Kamaluddin Nilu/ Contemporary Theatre Directors’ approaches in South Asia

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History is not the past: it is a consciousness of the past used for present purposes

-Greg Dening

 In this presentation I will argue that theatre directors from South Asia belong to a tradition of political theatre. This also applies when Ibsen’s plays are staged. I will further illustrate why and how directors from South Asia always choose adaptation rather than translation for staging western texts. Being a theatre director, my personal opinion is that the adaptations are a result of a practical need to communicate with the local audience. Typically, communication within the South Asian theatre frame means to pass on a political message to the spectators. In other words, theatre becomes a vehicle for political purposes and therefore also creates debate in the public scene.

 It is important to note that theatre practice in South Asia started with a cross-cultural perspective and afterwards the cross-cultural approach became the common way of working – a tradition. After 200 years of colonial rule, pre-colonial theatre traditions, to the extent they ever had existed in South Asia, had ceased to exist as theatre practice. Thus, South Asian theatre never went back to pre-colonial traditions. On the contrary, colonial theatre practice – which was a hybrid form consisting of elements from western theatre, classical Sanskrit theatre and folk theatrical forms – became the major theatre tradition for the contemporary South Asian theatre practice after independence.

 The hybridity of South Asian theatre typically means a combination of Western play structure and Sanskrit aesthetics. Another aspect of the hybridity is that western plays are commonly staged as adapted versions. The notion is to make new plays on the basis of western plays, implying that the structure of the western plays is maintained but the content adapted or even transcreated. Mary Louise Pratt’s definition of transculturation created new cultural products and phenomena by selecting and inventing: “from materials transmitted to them by a dominant or metropolitan culture”. Since early days, it has been a common practice in South Asia to adapt Shakespeare into their socio-political and cultural setting and within their own language. Over the years, adaptation of western plays became a tradition within theatre practice in South Asia.

 Initially, the adaptations were made to suit their own socio-religious conditions and cultural conceptions. Gradually, this hybrid form entered into a pure political theatre frame and became anti-British in content. In 1876, the socio-political significance of South Asian theatre had reached a level that caused a counter-move from the British colonial power, the introduction of the Dramatic Performance Control Act. However, the political purpose of South Asian theatre again gained strength over time. It is in this connection important to note that theatre practice in South Asia in general came to be known as the theatre movement. After independence, theatre continued in the hybrid form created during colonial times and also the political purpose was usually maintained. The focus moved from colonialism towards new forms of socio-political oppression.  Adaptations to suit contemporary socio-political realities were thus made on the basis of modern western plays written by playwrights as different as Shakespeare, Ibsen, Strindberg, Chekhov, Tolstoy, Dostoyevsky, Arthur Miller, Tennessee Williams, Lorca, Brecht, and Pirandello. The same tradition is still continuing.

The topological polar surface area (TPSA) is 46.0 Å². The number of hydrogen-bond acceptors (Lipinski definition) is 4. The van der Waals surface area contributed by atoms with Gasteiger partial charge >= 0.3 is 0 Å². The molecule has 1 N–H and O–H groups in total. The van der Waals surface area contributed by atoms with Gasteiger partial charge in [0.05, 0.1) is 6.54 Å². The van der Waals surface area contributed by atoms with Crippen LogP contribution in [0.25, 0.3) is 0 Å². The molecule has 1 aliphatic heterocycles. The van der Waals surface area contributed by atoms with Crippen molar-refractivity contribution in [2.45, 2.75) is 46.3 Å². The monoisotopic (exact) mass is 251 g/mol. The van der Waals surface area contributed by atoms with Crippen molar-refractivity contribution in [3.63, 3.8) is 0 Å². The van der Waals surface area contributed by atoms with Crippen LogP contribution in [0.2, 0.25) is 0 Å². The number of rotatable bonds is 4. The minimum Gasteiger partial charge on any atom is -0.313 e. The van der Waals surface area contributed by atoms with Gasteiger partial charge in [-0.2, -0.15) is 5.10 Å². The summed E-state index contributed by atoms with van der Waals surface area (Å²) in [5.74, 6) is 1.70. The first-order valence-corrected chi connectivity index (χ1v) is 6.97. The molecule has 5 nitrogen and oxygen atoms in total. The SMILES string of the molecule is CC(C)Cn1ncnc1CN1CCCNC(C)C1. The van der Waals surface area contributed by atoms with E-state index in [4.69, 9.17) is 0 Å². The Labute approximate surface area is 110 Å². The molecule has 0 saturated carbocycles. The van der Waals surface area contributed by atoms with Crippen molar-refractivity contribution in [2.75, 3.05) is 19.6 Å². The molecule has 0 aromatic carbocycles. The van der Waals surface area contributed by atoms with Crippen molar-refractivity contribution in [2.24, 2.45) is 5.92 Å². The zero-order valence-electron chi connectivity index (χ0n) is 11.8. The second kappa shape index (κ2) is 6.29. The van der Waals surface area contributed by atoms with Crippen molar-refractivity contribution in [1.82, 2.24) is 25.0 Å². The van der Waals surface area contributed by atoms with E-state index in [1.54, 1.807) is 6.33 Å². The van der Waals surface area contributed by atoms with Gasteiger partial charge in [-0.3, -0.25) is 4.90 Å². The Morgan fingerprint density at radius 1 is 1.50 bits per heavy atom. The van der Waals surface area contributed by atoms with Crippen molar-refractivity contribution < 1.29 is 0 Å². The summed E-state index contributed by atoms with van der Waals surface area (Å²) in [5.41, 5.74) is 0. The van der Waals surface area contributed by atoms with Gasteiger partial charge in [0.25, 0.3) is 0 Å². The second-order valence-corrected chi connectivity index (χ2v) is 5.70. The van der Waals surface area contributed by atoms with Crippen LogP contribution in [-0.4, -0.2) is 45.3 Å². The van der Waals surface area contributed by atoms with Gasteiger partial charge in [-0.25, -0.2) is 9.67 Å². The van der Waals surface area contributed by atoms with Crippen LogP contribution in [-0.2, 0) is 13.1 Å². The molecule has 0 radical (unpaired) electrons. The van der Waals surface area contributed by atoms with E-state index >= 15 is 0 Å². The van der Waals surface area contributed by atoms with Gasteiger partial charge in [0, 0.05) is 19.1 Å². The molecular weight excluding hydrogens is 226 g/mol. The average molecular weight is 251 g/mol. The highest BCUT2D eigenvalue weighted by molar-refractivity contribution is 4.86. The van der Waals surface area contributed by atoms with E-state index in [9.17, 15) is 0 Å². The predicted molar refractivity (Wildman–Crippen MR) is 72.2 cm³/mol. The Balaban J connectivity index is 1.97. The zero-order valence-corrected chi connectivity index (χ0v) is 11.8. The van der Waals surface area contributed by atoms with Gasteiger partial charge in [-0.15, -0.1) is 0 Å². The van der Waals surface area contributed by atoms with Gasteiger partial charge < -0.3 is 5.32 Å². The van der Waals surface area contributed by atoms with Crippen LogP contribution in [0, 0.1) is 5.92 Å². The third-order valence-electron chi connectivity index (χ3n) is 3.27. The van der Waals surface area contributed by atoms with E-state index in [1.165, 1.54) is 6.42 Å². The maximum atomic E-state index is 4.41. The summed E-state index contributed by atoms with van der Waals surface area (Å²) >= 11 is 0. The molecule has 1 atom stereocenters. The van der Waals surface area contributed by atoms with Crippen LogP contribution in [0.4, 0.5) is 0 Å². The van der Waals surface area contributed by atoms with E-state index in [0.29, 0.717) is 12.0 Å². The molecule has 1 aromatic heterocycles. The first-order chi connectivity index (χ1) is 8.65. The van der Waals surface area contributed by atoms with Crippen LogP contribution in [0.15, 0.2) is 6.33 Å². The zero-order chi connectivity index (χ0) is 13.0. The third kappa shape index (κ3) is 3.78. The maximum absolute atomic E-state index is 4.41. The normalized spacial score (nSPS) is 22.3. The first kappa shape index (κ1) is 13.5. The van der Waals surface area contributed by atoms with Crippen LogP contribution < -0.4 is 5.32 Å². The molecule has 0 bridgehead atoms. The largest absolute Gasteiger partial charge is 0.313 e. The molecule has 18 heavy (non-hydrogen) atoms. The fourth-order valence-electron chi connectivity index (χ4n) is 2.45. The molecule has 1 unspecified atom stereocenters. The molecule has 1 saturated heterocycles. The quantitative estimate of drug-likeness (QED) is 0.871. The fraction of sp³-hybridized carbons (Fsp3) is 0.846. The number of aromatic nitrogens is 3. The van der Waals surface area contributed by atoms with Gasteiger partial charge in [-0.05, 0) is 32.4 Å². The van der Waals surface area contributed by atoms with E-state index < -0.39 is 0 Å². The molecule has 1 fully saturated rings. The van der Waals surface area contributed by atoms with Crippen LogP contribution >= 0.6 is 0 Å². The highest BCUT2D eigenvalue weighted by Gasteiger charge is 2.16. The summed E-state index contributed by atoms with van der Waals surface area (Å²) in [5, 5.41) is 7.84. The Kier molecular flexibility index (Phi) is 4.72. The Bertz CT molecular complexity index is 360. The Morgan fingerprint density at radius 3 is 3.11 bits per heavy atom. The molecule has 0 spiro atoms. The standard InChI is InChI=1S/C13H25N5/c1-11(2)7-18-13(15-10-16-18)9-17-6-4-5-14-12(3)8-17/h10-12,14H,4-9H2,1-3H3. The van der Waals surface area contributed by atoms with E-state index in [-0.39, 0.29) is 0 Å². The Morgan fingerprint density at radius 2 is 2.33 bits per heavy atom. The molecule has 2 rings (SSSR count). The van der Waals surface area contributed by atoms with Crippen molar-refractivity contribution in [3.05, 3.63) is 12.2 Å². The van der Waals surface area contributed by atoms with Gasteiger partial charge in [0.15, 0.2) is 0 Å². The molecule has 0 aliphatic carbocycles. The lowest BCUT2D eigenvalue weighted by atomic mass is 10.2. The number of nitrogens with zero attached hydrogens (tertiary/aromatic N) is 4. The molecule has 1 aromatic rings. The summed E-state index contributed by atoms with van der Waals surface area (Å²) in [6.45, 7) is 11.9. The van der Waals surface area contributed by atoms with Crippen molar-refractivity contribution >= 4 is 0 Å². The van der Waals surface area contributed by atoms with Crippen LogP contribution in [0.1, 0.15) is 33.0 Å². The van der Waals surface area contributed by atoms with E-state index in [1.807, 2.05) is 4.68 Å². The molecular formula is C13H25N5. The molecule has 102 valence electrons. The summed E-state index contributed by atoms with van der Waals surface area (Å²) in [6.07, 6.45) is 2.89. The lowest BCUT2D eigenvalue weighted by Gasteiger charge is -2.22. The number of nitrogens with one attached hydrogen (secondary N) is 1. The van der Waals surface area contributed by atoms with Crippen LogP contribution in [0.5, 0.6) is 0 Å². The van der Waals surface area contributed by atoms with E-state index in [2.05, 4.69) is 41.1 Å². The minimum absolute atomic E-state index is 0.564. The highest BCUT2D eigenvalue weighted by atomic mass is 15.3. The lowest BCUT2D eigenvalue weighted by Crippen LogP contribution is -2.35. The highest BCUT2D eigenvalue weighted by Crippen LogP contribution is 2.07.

Othello, Star Theatre, Calcutta 1919

 The attitude of the audience is an important reason behind the continuation of this tradition. The audience in South Asia likes to see something which reflects their own situation. Playwrights and theatre directors always follow this creation when they prepare to stage a play.

 Why is it that the theatre scenario in South Asia so different compared to that in the west? Why is the theatre notion in South Asia political?  The answers are found in the political map of South Asia. First, look towards India where poverty and capitalism are coexisting beside strong religious believes, communal uprisings and border disputes. In the West Bengal, politics was for decades controlled by the Marxist Communist Party which is highly autocratic and has politicized social life. In Pakistan, the country was ruled by army governments’ decade after decade. Afterwards, poverty, violations of human rights, the blasphemy law and frequent border disputes have been maintained at the same time as, Islamic fundamentalism or political Islam has increased its control over the state and the lives of ordinary men and women. In Nepal, a country is running without a constitution after the fall of monarchy, widespread poverty coexists with frequent conflicts between different political parties. In Bangladesh, politics is controlled by two parties that are based on Bengali nationalism (which is language-based) and Bangladeshi nationalism (which is religion-based), respectively. Both parties have a state feudal kind of attitude under the surface of democracy.

 What the countries of South Asia have in common are a traditionally highly stratified social structure, the prevalence of cultural and religious values that limit the freedom of the individual, gender inequalities, widespread violation of human rights, limited freedom of expression and politicization of all parts of society as well as wide-spread misuse of power and corruption. This explains why theatre practice is still political and is the major reasons why theatre directors are usually staging theatre within a political frame.